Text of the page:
Blue Jays agree to arbitration deals with 11 of their 12 eligible players

Guerrero Jr. the only holdout. Romano agrees to a $7.75M one year deal for 2024, Varsho settles at $5.65M, and Jansen agrees to $5.2M.
Baltimore Orioles v Toronto Blue Jays
Baltimore Orioles v Toronto Blue Jays / Mark Blinch/GettyImages

With each of the Blue Jays and their AL East peer Orioles, Rays and Yankees having a large class of ten or more arbitration eligible players, Thursday’s accelerated deadline to exchange 2024 salary numbers between players and teams was sure to generate some offseason activity for a ‘hot stove’ that’s been decidedly low on firewood of late.

Significant deals included the Yankees Juan Soto agreeing to a new one-year arbitration record $31M deal, which breaks the previous $30M high set by Shohei Ohtani in 2023. Mets 1B Pete Alonso will make $20.5M in his final year of arbitration eligibility before potentially becoming a free agent after the upcoming season; Corbin Burnes of the Brewers will also earn $15.6375M in his final year before free agency.

While the vast majority of arbitration eligible players have now agreed to contracts for 2024, there are some notable exceptions who’ve decided to exchange figures ahead of potential arbitration hearings, led by Toronto Blue Jays star Vladimir Guerrero Jr., who MLB Network’s Mark Feinsand reports did not reach agreement.

Blue Jays Signings

Last fall, MLBTR contributor Matt Swartz projected salaries for arbitration-eligible players. The 12 eligible Blue Jays were seen signing one-year deals worth $58.2M for the upcoming season, led by Guerrero at $20.4M, Jordan Romano at $7.7M, Daulton Varsho at $5.5M and Danny Jansen at $5.2M.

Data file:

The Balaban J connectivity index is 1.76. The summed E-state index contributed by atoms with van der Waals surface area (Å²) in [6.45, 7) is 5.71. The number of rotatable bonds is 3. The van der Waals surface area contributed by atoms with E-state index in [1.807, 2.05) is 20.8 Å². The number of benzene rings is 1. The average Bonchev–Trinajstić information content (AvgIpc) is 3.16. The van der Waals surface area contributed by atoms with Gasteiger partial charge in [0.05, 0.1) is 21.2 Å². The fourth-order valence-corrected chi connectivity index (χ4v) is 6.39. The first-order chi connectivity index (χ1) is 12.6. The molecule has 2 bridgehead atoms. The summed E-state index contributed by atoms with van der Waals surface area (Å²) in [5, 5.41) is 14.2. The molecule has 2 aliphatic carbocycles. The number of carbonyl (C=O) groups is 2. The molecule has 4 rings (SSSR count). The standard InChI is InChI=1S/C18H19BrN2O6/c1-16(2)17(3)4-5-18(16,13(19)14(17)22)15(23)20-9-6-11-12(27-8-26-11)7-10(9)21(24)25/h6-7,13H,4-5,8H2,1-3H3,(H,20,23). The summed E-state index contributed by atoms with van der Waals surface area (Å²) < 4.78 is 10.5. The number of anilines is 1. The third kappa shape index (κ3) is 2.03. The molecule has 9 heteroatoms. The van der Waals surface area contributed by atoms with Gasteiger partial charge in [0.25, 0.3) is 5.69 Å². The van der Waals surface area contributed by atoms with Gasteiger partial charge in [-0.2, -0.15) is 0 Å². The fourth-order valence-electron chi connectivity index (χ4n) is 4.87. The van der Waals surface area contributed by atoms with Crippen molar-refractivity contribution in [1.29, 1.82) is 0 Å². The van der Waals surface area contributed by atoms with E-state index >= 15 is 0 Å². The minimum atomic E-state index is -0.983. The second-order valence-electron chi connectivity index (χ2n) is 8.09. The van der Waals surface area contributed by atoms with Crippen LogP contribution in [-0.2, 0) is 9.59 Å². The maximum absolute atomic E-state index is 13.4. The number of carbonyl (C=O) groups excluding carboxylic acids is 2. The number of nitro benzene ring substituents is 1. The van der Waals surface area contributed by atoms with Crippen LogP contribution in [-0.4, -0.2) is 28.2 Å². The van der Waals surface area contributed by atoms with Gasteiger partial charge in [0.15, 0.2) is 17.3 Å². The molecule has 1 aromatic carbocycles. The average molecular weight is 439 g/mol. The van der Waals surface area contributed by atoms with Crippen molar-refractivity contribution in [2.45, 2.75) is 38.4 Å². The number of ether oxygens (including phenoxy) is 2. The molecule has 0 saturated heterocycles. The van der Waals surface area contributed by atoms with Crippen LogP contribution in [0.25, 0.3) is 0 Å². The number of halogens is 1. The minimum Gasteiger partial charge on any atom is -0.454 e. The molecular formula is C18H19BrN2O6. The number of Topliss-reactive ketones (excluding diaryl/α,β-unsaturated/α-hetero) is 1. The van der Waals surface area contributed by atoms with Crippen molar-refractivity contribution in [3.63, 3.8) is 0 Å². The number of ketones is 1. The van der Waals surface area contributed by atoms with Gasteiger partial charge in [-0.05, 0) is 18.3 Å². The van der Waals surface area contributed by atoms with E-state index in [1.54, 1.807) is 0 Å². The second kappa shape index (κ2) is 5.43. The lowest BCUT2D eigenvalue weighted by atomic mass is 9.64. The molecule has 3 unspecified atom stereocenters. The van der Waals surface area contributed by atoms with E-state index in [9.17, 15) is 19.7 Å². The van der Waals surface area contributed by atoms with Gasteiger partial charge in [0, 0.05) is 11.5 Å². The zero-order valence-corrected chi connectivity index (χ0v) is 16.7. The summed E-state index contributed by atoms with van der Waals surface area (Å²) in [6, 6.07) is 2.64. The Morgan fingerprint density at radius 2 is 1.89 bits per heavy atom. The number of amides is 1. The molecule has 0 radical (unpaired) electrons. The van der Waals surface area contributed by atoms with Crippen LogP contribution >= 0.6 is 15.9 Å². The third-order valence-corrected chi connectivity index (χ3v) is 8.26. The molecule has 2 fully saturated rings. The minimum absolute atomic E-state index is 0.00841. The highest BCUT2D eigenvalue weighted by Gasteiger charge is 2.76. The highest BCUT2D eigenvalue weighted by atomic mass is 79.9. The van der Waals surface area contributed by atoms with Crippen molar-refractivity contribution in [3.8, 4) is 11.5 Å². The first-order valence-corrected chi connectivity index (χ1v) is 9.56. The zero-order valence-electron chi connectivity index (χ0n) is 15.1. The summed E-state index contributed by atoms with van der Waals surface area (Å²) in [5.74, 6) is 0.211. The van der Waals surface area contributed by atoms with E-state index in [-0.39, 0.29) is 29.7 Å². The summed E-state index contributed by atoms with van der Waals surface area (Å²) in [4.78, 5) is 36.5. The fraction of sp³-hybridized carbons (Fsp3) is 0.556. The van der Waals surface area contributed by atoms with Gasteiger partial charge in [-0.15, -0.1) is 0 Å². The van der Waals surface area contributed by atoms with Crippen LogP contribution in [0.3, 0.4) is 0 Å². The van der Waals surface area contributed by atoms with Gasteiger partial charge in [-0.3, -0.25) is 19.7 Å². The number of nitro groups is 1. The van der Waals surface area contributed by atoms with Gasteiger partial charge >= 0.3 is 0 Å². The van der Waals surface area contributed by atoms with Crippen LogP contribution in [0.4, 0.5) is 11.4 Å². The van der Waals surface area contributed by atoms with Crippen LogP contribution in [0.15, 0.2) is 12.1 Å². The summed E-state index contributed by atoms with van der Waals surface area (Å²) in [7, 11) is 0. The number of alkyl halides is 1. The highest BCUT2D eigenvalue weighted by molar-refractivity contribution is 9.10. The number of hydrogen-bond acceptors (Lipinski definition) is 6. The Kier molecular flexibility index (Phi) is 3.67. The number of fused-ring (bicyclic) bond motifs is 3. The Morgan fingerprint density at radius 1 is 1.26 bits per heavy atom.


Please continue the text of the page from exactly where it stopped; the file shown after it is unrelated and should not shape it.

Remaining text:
11 of those 12 players in fact agreed to one year contracts for a total value of $39.1M, but that figure does not include the $20.4M projected arbitration salary for Vlad. As per Sportsnet’s arbitration tracker here:

  • Guerrero did not come to an agreement. He was projected by MLBTR to earn $20.4M. According to Shi Davidi, the Blue Jays filed at $18.05M and Vlad is at $19.9M.
  • Romano settled for $7.75M to avoid arbitration ($7.7M MLBTR estimate).
  • Varsho agreed to a one-year, $5.65M contract for 2024 ($5.5M MLBTR projection).
  • Jansen avoided arbitration by agreeing to a $5.2M one year contract, in-line with MLBTR’s projection.
  • Cavan Biggio agreed to a one-year deal with $4.21M ($3.7M projection).
  • Tim Mayza agreed to a one-year deal worth $3.59M ($3.3M projection).
  • Erik Swanson agreed to a $2.75M deal ($2.7M projection).
  • Santiago Espinal agreed to a $2.725M contract for 2024 ($2.5M projection).
  • Alejandro Kirk agreed to a $2.8M contract ($2.6M projection).
  • Trevor Richards agreed on a one-year, $2.15M contract ($2.4M projection).
  • Génesis Cabrera agreed on a one-year, $1.5125M contract ($1.4M projection).
  • Nate Pearson agreed to an $800K deal, in-line with expectations.

As for Guerrero, he’s now submitted his $19.9M, as have the Blue Jays at $18.05M, and they will be scheduled for an arbitration hearing on a yet to be determined date likely in February.

Because the Blue Jays are a “file and trial” team, the only way to avoid a messy arbitration hearing now would be for them to agree to a multi-year contract extension with Vlad, much like Toronto’s front office did last year with Bo Bichette.

If they do go to an arbitration hearing, it would only resolve Guerrero’s salary for 2024. And arbitration decisions are binary: the arbitrator can only choose one number, either Vlad’s $19.9M salary request or the team’s offer of $18.05M. That can lead to all sorts of hard feelings between player and team, like we saw in the case of Marcus Stroman’s 2018 arbitration hearing.

In terms of Toronto's payroll, if we add $20M for Guerrero to Thursday’s signings, it implies a competitive balance tax (CBT) payroll of $231M for 2024, which is $27M lower than the 2023 luxury tax payroll of $258M. In his post season press conference last October, team president Mark Shapiro said, “I don’t expect a dramatic philosophical shift in payroll. I expect us to stay in the same area.”

Which, after these arbitration signings, implies there is still room to add some big bats and pitching depth this offseason; and, while it’s disappointing that the Blue Jays haven’t been able to extend any of their young core to longer term deals, that payroll capacity still suggests there is room to do so with Vladdy should they want to explore a multi-year deal to avoid a hearing.